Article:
Playground Safety: Five Things to Watch For

After hours spent in the classroom hard at work on lessons, most kids look forward to two things: lunch and recess. No matter the order of those activities, they are a great reward—and respite—from studying reading, writing, arithmetic, and all the other topics meant to turn our children into well-rounded adults. Along with that though, we expect playground equipment and surrounding areas to be much safer today.

If you are a concerned parent and want to make sure all precautions are taken while your kids are out playing, watch for these five issues regarding safety on the playground:

  • Sharp or rusting edges – while the towering steel structures and treacherous monkey bars we saw decades ago have been removed in most areas, nature still takes a toll on even more modern playground equipment. Report any sharp edges or pieces of hardware that are starting to rust.
  • Areas where a child’s head could become trapped – this could cause severe injury, and especially to a younger child who may not have the problem solving or motor skills to pull themselves free right away.
  • Issues in landscaping – children should be able to run freely without running into obstacles like sprinklers, stumps, or other unexpected protrusions that could trip them up and cause serious injury due to a fall.
  • Ground cover – while some playgrounds may still boast a more natural setting, many today offer a spongy surface, sand, wood chips, or more. Children should not be in danger of injury when contacting the surface, and according to the National Safety Council, any ground covering on the playground should be at least a foot deep so that kids aren’t falling onto hard pavement in some areas.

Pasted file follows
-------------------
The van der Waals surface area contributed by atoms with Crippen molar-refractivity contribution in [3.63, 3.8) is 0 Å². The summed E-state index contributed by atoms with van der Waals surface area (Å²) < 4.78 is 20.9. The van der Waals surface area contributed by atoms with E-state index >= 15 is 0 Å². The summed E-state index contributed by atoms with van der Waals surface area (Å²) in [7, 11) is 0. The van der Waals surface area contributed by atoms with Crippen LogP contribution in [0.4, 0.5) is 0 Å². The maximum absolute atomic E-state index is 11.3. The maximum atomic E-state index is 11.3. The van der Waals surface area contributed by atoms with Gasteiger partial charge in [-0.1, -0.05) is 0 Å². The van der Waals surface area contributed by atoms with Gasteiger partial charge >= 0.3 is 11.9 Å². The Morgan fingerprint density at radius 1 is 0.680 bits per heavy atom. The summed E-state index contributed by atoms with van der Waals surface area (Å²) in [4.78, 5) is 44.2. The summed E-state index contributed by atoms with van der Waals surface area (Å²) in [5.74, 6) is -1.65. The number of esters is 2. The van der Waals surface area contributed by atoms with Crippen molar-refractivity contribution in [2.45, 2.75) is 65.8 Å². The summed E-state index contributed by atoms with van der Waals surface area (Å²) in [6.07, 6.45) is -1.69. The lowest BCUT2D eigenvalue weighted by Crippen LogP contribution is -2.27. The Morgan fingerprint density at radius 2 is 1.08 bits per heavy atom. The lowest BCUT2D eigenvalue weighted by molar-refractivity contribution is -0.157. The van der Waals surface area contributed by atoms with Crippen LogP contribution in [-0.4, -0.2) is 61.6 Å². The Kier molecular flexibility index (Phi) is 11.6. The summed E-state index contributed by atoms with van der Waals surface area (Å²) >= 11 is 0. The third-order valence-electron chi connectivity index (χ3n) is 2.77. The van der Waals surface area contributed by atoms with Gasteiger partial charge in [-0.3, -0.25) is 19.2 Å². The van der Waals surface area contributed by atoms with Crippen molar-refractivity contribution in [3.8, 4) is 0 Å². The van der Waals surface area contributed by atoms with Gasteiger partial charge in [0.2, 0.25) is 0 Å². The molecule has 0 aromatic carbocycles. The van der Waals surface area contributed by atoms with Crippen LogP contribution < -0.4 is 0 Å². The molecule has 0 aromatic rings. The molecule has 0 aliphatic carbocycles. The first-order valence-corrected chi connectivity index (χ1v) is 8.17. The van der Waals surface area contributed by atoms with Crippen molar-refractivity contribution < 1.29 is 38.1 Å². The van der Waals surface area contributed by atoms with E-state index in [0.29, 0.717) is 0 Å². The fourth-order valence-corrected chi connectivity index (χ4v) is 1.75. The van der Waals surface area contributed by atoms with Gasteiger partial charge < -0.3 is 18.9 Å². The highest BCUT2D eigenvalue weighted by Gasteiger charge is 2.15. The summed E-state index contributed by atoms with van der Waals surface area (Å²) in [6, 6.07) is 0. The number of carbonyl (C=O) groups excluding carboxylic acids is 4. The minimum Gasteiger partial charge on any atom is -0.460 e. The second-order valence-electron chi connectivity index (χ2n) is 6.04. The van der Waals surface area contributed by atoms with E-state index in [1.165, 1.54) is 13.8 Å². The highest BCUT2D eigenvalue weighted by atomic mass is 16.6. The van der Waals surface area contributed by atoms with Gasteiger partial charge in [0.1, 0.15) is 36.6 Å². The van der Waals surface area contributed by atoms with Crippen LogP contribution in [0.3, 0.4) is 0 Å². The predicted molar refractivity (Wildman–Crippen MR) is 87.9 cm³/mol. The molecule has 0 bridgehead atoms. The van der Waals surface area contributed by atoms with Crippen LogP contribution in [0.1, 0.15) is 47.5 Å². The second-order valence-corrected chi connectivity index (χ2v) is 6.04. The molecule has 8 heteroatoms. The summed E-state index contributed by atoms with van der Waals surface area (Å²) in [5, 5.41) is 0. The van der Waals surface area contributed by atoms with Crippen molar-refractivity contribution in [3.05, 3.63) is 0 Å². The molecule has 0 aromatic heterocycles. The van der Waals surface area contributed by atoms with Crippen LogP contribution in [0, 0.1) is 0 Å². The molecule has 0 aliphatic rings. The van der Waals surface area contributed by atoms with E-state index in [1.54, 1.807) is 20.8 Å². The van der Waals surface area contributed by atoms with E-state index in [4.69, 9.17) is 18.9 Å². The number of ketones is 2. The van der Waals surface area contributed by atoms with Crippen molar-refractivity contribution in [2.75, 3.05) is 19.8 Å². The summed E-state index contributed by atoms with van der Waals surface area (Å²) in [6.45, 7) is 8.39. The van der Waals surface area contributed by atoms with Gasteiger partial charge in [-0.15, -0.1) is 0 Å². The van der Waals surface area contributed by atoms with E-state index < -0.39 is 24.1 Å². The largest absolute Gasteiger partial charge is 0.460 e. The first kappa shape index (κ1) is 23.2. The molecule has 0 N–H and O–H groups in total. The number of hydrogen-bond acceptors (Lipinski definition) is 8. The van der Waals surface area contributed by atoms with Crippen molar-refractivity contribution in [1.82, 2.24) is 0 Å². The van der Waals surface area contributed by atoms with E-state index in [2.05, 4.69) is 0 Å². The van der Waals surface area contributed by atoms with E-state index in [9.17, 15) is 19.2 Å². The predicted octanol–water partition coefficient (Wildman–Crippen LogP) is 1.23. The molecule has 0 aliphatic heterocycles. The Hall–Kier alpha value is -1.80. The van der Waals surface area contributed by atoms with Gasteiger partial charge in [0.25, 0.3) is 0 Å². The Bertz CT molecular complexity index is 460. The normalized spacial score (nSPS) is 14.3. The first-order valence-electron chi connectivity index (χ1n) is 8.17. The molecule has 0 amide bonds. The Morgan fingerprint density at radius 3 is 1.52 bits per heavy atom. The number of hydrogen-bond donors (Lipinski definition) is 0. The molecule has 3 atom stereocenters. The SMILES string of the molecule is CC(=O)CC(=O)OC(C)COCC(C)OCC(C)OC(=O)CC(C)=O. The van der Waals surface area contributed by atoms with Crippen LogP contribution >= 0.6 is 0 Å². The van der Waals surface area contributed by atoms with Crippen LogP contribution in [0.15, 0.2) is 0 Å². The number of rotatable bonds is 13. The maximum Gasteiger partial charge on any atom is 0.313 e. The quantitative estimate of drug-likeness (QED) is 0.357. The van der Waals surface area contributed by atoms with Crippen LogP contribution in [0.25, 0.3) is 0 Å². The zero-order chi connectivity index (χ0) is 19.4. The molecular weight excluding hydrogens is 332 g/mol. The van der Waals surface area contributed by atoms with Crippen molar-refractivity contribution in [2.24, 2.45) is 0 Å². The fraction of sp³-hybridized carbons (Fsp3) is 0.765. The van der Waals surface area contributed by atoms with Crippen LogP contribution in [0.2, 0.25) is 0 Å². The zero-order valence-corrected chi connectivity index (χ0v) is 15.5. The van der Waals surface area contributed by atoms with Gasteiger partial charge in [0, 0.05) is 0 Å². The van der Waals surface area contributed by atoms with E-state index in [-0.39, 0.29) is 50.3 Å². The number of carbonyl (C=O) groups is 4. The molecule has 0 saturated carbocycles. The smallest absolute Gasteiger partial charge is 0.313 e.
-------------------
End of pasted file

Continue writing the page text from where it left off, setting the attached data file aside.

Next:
• Toxic materials – Playgrounds and surrounding areas such as grass and shrubs should not be treated with poisonous chemicals. Wooden equipment should no longer be treated with Chromated Copper Arsenate either. If you suspect that children may be exposed to any sort of toxins or poisonous landscaping chemicals, report your concerns immediately.

If your child is in a school setting, there should be an appropriate number of teachers assigned to playground duty. Many accidents could be prevented with better monitoring, as well as maintenance. Falls are the leading cause of injury, however, causing broken bones, lacerations, concussions, and traumatic brain injuries. If the playground is at a more private setting outside of school, make sure children are always being supervised.

Has your child been hurt on the playground due to negligence? At Heintz & Becker, our board-certified civil trial lawyers have decades of experience handling child injury cases. We know the steps that need to be taken to get all the compensation your child needs. Call us for a free consultation now at 941-748-2916 or contact us online. We are here to help!

All blogs are written on behalf of Heintz & Becker for informational purposes. These articles should not, however, be considered legal advice, or in any way responsible for creating an attorney/client relationship.